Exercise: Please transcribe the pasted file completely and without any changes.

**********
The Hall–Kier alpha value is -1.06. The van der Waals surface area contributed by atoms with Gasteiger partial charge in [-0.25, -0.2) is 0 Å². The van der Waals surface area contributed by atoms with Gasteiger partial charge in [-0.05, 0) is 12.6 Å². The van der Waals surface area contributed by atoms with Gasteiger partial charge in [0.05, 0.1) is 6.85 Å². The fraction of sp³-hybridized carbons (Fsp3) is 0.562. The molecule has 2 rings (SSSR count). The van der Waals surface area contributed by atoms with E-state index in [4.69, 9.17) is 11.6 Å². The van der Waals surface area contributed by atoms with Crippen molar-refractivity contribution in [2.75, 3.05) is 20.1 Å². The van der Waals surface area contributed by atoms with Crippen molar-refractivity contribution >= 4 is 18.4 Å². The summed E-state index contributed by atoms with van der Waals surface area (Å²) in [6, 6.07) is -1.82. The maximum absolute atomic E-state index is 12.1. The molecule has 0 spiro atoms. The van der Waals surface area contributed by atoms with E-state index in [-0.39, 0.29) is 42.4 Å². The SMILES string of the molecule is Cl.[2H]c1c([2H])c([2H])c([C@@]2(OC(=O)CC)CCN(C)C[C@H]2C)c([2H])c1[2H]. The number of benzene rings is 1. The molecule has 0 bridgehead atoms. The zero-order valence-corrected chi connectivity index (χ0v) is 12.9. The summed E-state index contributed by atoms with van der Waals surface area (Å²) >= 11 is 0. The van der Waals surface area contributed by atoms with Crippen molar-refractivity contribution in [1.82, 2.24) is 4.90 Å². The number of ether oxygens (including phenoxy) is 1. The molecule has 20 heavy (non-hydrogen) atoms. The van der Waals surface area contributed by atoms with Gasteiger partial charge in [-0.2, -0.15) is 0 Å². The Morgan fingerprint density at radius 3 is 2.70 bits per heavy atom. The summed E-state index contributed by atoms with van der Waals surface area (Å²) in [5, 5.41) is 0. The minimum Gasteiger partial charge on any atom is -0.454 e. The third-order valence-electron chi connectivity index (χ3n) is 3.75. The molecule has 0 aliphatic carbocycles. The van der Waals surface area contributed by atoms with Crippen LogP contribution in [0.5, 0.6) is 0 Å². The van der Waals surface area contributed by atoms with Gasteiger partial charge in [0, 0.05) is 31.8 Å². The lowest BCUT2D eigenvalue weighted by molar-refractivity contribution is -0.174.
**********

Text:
The Hall–Kier alpha value is -1.06. The van der Waals surface area contributed by atoms with Gasteiger partial charge in [-0.25, -0.2) is 0 Å². The van der Waals surface area contributed by atoms with Gasteiger partial charge in [-0.05, 0) is 12.6 Å². The van der Waals surface area contributed by atoms with Gasteiger partial charge in [0.05, 0.1) is 6.85 Å². The fraction of sp³-hybridized carbons (Fsp3) is 0.562. The molecule has 2 rings (SSSR count). The van der Waals surface area contributed by atoms with E-state index in [4.69, 9.17) is 11.6 Å². The van der Waals surface area contributed by atoms with Crippen molar-refractivity contribution in [2.75, 3.05) is 20.1 Å². The van der Waals surface area contributed by atoms with Crippen molar-refractivity contribution >= 4 is 18.4 Å². The summed E-state index contributed by atoms with van der Waals surface area (Å²) in [6, 6.07) is -1.82. The maximum absolute atomic E-state index is 12.1. The molecule has 0 spiro atoms. The van der Waals surface area contributed by atoms with E-state index in [-0.39, 0.29) is 42.4 Å². The SMILES string of the molecule is Cl.[2H]c1c([2H])c([2H])c([C@@]2(OC(=O)CC)CCN(C)C[C@H]2C)c([2H])c1[2H]. The number of benzene rings is 1. The molecule has 0 bridgehead atoms. The zero-order valence-corrected chi connectivity index (χ0v) is 12.9. The summed E-state index contributed by atoms with van der Waals surface area (Å²) >= 11 is 0. The van der Waals surface area contributed by atoms with Crippen molar-refractivity contribution in [1.82, 2.24) is 4.90 Å². The number of ether oxygens (including phenoxy) is 1. The molecule has 20 heavy (non-hydrogen) atoms. The van der Waals surface area contributed by atoms with Gasteiger partial charge in [-0.2, -0.15) is 0 Å². The Morgan fingerprint density at radius 3 is 2.70 bits per heavy atom. The summed E-state index contributed by atoms with van der Waals surface area (Å²) in [5, 5.41) is 0. The minimum Gasteiger partial charge on any atom is -0.454 e. The third-order valence-electron chi connectivity index (χ3n) is 3.75. The molecule has 0 aliphatic carbocycles. The van der Waals surface area contributed by atoms with Crippen LogP contribution in [0.5, 0.6) is 0 Å². The van der Waals surface area contributed by atoms with Gasteiger partial charge in [0, 0.05) is 31.8 Å². The lowest BCUT2D eigenvalue weighted by molar-refractivity contribution is -0.174.